Monday, May 11, 2015

Reflections from Burgos

 Monday after we arrived in Burgos we decided to go right into the cathedral, which was quite literally across from out hotel. It was quite a stunning structure to behold. Construction on it began in 1221 by King Fernando III and the building would not completed until about 500 years later, which is pretty typical for a cathedral. Burgos Cathedral is rich in many different types of architecture, after all in 500 years fashions come and go, albeit not as fast as shoes or clothes. As a result, what began as a Gothic Cathedral incorporated Rococo and Baroque (which plays an important part I think).
One of the things that I thought about constantly while walking through the cathedral was just how ornate everything was and how big it was. All of this is typical of Baroque architecture. The Baroque period was roughly during the 1600s and 1700s, when Spain was importing all the gold and silver it could from the Central and South America. Trust me, if you ever take a tour of Spanish churches you'll see all the gold and silver that was in our part of the world. Anyway...all this imported gold and silver found itself planted in the altars and chapels of Spain's churches. Another characteristic of Baroque architecture is the fine attention to detail, almost every surface of an altar display or a stain glass window is not wasted and has some symbol etched into it. I was certainly overwhelmed by everything and I'm sure the average pilgrim several hundred years ago felt the same sense. It made me wonder why a church would go to such extremes of ornateness and detail if only a small (priestly) population could possibly appreciate it? Was it really worth it?

Then, Dr. Survilla pointed out something very important and that was the vast majority (and I mean VAST) of people in the Middle Ages were illiterate. Thus, all the artwork, frescos, and displays in this cathedral were deliberate in what they were trying to convey to the pilgrims and parishioners and this doesn't start inside. All three entrances to the cathedral (north, south, and west) all convey a different theme to those who enter. For instance, the western entrance of Burgos displays the conception and coronation of the virgin; the southern entrance, the twelve apostles and the Transfiguration; and the northern entrance, the "humanity of Jesus" in tandem with Mary and Saint John. In other words you got a sense of the overall story just by walking around the outside.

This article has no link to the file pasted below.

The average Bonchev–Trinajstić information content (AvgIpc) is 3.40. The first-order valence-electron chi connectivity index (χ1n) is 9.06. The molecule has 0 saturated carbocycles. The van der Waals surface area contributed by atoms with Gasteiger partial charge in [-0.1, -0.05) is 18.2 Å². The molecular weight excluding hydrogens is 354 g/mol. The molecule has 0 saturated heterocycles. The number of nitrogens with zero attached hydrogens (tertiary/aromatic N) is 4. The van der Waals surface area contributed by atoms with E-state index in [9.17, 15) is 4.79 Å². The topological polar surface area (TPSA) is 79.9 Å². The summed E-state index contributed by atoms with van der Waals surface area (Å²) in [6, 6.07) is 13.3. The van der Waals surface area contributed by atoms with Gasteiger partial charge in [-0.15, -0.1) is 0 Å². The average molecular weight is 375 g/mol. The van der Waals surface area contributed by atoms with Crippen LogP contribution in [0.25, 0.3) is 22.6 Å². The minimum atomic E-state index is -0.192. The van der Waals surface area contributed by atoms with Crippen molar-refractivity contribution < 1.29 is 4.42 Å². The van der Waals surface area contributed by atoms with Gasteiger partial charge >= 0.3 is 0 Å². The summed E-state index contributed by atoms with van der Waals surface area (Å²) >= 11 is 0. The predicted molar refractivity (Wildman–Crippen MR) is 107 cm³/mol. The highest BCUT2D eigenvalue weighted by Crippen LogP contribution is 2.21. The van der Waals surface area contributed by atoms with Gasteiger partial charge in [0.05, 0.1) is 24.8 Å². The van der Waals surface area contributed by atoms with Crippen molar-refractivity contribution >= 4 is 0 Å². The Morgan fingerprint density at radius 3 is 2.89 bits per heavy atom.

Once inside you can view one of the sixteen different chapels that surround the nave. Each of these chapels conveys a different moment in the Gospels. So as I walked from chapel to chapel I felt like I was getting an education in the different scenes from the New Testament. One chapel was devoted to the genealogy of Jesus, another to the annunciation of the Virgin, and another still to the crucifixion of Jesus. Depending at what point you were in the story determined the emotional experience. When you saw the scene of the Epiphany you felt hope and joy and yet when you reached the crucifixion you felt depressed and skeptic only to then have those feeling rescinded when you saw the Resurrection. I can only imagine that the emotional connections that I was making with each of the different chapels and reliefs paralleled those felt over 500 years ago. This indicates the power that the medium of visual art has on the mind. We all experience this when we see a movie, but in the Middle Ages the Burgos Cathedral was the movie theater and the pilgrim relied on it to give them new strength and continue the journey to Santiago.

I have no doubt that by the time the pilgrim reached the end of the Camino (and if they had taken the time see some of the churches along the way) they had probably seen the story of Jesus a dozen times over. Thus, the pilgrim went through the roller coaster of emotions associated with the Gospels just as many times, but rather than dulling the senses to the emotion, I can attest from my own experience that a great appreciation and hope has arisen from these multiple exposures. It is more than likely that the pilgrimage was the first time a Christian could truly understand and connect with the story of Jesus. When your entire service is in Latin and all the Medieval citizen can discern is the Eucharist you probably never actually heard the Gospel. Certainly your church had a main altar, probably with the scene of the crucifixion, but beyond that a person could not read the Bible (or any other book for that matter) and truly comprehend the series of events culminating in Jesus.

For all the corruption and deceit that is often associated with the Medieval Church, artwork and architecture had the best intentions of strengthening the Christian in his or her faith. Burgos Cathedral was not alone in this goal, but it definitely was and still is unique in the way it conveys the story of Jesus.

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